As a result of the growing public outcry of Paramount residents — ignited by revelations that our air was dangerously toxic and disclosure that there were five metal-forging companies within just 5 square miles — SCAQMD initiated a series of important actions. The agency identified the metalworking companies principally responsible for these dangerous emissions; required they reduce emissions or face temporary closure; forced metal-forging companies located near homes and schools to install state-of-the-art pollution controls; and prohibited metal grinding in the open air.

Since that time, SCAQMD has been holding public workshops to strengthen regulations aimed at reducing hex chrome emissions (Rule 1469) coming from the 117 chrome plating and chromic acid anodizing facilities in the state, most of which are located in low-income communities of Southern California. But the metal lobby and its big-business allies are fighting back.

Industry lobbyists launched coordinated personal attacks, downplayed the public health threat posed by hex chrome, and portrayed themselves as unfairly persecuted “mom-and-pop” businesses, despite many typically earning between $5 million and $50 million in annual revenues. SCAQMD has since conceded to industry demands, significantly weakening recently proposed regulatory changes that would improve air quality and protect public health.

Southern Californians are paying a steep price for this regulatory about-face. Alarming rates of cancer continue to plague our communities. Most vulnerable to the ravages of hex chrome are children, whose immune systems are still developing.

However, this fight isn’t over. No final regulatory decisions will be made until Feb. 2. We have until Dec. 15 to submit public comments to SCAQMD. You can make your voice heard by signing this petition demanding the implementation of comprehensive, state-of-the-art pollution controls and immediate long-term air monitoring on all chrome plating and anodizing plants. And the companies emitting the chemical, not the taxpayers forced to breathe it, should pay for it.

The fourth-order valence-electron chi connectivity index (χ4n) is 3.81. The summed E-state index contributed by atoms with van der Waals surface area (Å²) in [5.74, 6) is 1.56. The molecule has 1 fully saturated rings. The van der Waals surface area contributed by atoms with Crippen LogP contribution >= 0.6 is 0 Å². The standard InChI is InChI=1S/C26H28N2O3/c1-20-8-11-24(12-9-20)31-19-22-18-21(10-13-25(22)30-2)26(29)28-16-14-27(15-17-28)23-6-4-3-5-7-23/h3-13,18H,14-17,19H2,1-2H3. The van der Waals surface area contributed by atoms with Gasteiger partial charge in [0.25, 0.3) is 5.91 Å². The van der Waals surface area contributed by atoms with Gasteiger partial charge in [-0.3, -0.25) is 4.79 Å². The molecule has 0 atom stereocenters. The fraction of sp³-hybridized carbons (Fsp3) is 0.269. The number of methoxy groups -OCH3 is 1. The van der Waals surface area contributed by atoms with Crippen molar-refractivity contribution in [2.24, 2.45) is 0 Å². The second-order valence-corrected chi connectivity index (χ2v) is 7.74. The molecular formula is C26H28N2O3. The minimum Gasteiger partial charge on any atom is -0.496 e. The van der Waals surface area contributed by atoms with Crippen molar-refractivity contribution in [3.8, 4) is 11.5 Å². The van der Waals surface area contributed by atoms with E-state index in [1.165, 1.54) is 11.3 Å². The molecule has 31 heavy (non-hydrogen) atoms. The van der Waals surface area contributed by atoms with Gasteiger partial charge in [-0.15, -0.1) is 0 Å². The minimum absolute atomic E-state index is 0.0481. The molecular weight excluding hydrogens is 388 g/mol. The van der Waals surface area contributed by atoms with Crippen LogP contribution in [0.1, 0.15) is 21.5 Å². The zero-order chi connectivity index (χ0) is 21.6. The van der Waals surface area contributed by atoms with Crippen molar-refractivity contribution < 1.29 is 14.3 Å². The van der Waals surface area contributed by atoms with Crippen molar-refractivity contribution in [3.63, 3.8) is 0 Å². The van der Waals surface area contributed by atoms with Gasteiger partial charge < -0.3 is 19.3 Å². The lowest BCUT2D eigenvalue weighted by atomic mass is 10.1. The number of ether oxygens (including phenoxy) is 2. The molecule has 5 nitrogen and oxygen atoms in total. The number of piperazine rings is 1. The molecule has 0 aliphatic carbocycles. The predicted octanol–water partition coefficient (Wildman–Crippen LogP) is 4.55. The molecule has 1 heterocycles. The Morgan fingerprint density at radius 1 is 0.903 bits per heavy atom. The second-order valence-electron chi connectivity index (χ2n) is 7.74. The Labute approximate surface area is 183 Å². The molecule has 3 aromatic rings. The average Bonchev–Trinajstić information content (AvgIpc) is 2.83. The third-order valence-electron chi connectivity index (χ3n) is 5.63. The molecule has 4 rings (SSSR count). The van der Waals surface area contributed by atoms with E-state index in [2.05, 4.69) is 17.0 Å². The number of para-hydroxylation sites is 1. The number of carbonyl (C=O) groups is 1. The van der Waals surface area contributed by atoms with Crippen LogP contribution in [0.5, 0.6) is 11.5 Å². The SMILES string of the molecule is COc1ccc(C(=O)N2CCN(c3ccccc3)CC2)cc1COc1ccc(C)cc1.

Every person deserves to breathe clean air, especially children. For too long residents living in the shadows of the metal industry have been disproportionately impacted by the health hazards associated with breathing hex chrome. We must stop sacrificing low-income communities at the altar of corporate profit. The regulatory agencies given the responsibility to protect us must live up to the high environmental standards that California claims to uphold — our health and futures depend on it.

The Public Hearing date for Proposed Amended Rule 1469 has been moved from Feb. 2 to April 6, in order to provide SCAQMD staff time to evaluate concerns recently received from the public regarding the toxicity of chemical fume suppressants and work with stakeholders. Due to the delay, the Dec. 15 comment deadline has been extended at least through January. Sign the petition here.

Lisa Lappin

Lisa Lappin is a second- and third-grade teacher who has been teaching in Compton and Paramount for a combined 26 years.